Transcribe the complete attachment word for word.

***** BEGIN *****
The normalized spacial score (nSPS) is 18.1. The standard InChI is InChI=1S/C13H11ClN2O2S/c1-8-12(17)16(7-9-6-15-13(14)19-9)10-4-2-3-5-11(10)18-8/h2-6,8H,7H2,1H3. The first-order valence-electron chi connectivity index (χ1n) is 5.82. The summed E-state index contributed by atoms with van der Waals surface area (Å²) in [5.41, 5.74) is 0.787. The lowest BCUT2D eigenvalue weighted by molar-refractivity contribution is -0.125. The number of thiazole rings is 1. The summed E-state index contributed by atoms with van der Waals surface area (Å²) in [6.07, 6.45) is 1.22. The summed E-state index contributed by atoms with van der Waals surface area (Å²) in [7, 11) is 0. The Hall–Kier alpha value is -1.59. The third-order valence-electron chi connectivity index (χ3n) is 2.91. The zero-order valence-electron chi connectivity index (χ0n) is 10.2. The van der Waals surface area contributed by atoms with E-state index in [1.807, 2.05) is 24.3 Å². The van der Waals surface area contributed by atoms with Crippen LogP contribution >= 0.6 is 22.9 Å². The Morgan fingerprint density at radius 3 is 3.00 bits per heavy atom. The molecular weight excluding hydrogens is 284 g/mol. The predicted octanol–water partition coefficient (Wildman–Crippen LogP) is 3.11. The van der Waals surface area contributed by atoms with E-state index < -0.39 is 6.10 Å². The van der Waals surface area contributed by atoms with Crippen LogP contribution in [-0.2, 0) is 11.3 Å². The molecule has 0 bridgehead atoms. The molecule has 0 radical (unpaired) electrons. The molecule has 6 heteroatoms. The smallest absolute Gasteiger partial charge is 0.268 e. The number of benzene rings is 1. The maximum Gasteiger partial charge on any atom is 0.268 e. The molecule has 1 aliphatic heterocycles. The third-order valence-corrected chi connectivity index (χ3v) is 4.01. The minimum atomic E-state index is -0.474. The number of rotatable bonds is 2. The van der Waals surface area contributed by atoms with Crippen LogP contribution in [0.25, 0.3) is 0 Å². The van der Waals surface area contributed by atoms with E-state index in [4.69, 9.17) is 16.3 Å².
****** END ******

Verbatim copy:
The normalized spacial score (nSPS) is 18.1. The standard InChI is InChI=1S/C13H11ClN2O2S/c1-8-12(17)16(7-9-6-15-13(14)19-9)10-4-2-3-5-11(10)18-8/h2-6,8H,7H2,1H3. The first-order valence-electron chi connectivity index (χ1n) is 5.82. The summed E-state index contributed by atoms with van der Waals surface area (Å²) in [5.41, 5.74) is 0.787. The lowest BCUT2D eigenvalue weighted by molar-refractivity contribution is -0.125. The number of thiazole rings is 1. The summed E-state index contributed by atoms with van der Waals surface area (Å²) in [6.07, 6.45) is 1.22. The summed E-state index contributed by atoms with van der Waals surface area (Å²) in [7, 11) is 0. The Hall–Kier alpha value is -1.59. The third-order valence-electron chi connectivity index (χ3n) is 2.91. The zero-order valence-electron chi connectivity index (χ0n) is 10.2. The van der Waals surface area contributed by atoms with E-state index in [1.807, 2.05) is 24.3 Å². The van der Waals surface area contributed by atoms with Crippen LogP contribution >= 0.6 is 22.9 Å². The Morgan fingerprint density at radius 3 is 3.00 bits per heavy atom. The molecular weight excluding hydrogens is 284 g/mol. The predicted octanol–water partition coefficient (Wildman–Crippen LogP) is 3.11. The van der Waals surface area contributed by atoms with E-state index < -0.39 is 6.10 Å². The van der Waals surface area contributed by atoms with Crippen LogP contribution in [-0.2, 0) is 11.3 Å². The molecule has 0 bridgehead atoms. The molecule has 0 radical (unpaired) electrons. The molecule has 6 heteroatoms. The smallest absolute Gasteiger partial charge is 0.268 e. The number of benzene rings is 1. The maximum Gasteiger partial charge on any atom is 0.268 e. The molecule has 1 aliphatic heterocycles. The third-order valence-corrected chi connectivity index (χ3v) is 4.01. The minimum atomic E-state index is -0.474. The number of rotatable bonds is 2. The van der Waals surface area contributed by atoms with Crippen LogP contribution in [0.25, 0.3) is 0 Å². The van der Waals surface area contributed by atoms with E-state index in [4.69, 9.17) is 16.3 Å².